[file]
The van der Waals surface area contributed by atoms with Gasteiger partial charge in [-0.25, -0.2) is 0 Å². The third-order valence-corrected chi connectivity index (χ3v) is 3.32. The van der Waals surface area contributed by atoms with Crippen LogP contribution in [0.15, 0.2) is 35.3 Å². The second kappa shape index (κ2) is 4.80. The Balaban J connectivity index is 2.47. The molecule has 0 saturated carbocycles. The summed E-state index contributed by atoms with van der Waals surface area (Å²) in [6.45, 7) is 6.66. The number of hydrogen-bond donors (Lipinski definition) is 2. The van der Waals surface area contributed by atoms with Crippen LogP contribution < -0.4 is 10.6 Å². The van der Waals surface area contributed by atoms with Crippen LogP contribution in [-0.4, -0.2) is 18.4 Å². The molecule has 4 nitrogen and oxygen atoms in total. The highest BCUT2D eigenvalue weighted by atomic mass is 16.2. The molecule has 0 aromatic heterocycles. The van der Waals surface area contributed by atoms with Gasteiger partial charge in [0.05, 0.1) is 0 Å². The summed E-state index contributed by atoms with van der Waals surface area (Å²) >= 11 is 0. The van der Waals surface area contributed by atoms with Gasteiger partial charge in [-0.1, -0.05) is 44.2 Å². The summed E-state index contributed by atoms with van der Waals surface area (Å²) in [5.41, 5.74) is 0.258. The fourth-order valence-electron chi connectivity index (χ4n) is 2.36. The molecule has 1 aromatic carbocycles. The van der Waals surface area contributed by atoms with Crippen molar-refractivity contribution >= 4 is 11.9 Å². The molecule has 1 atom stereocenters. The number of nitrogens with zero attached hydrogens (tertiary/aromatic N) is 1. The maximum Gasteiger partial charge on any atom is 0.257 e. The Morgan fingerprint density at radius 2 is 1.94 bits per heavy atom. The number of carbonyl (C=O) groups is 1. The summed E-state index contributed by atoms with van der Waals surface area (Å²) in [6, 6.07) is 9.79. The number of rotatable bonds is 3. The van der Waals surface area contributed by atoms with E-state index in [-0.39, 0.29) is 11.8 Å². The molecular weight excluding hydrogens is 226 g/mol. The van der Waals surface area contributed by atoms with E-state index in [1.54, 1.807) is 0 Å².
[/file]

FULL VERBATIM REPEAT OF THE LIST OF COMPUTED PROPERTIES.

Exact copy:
The van der Waals surface area contributed by atoms with Gasteiger partial charge in [-0.25, -0.2) is 0 Å². The third-order valence-corrected chi connectivity index (χ3v) is 3.32. The van der Waals surface area contributed by atoms with Crippen LogP contribution in [0.15, 0.2) is 35.3 Å². The second kappa shape index (κ2) is 4.80. The Balaban J connectivity index is 2.47. The molecule has 0 saturated carbocycles. The summed E-state index contributed by atoms with van der Waals surface area (Å²) in [6.45, 7) is 6.66. The number of hydrogen-bond donors (Lipinski definition) is 2. The van der Waals surface area contributed by atoms with Crippen LogP contribution < -0.4 is 10.6 Å². The van der Waals surface area contributed by atoms with Crippen LogP contribution in [-0.4, -0.2) is 18.4 Å². The molecule has 4 nitrogen and oxygen atoms in total. The highest BCUT2D eigenvalue weighted by atomic mass is 16.2. The molecule has 0 aromatic heterocycles. The van der Waals surface area contributed by atoms with Gasteiger partial charge in [0.05, 0.1) is 0 Å². The summed E-state index contributed by atoms with van der Waals surface area (Å²) >= 11 is 0. The van der Waals surface area contributed by atoms with Gasteiger partial charge in [-0.1, -0.05) is 44.2 Å². The summed E-state index contributed by atoms with van der Waals surface area (Å²) in [5.41, 5.74) is 0.258. The fourth-order valence-electron chi connectivity index (χ4n) is 2.36. The molecule has 1 aromatic carbocycles. The van der Waals surface area contributed by atoms with Crippen molar-refractivity contribution >= 4 is 11.9 Å². The molecule has 1 atom stereocenters. The number of nitrogens with zero attached hydrogens (tertiary/aromatic N) is 1. The maximum Gasteiger partial charge on any atom is 0.257 e. The Morgan fingerprint density at radius 2 is 1.94 bits per heavy atom. The number of carbonyl (C=O) groups is 1. The summed E-state index contributed by atoms with van der Waals surface area (Å²) in [6, 6.07) is 9.79. The number of rotatable bonds is 3. The van der Waals surface area contributed by atoms with E-state index in [-0.39, 0.29) is 11.8 Å². The molecular weight excluding hydrogens is 226 g/mol. The van der Waals surface area contributed by atoms with E-state index in [1.54, 1.807) is 0 Å².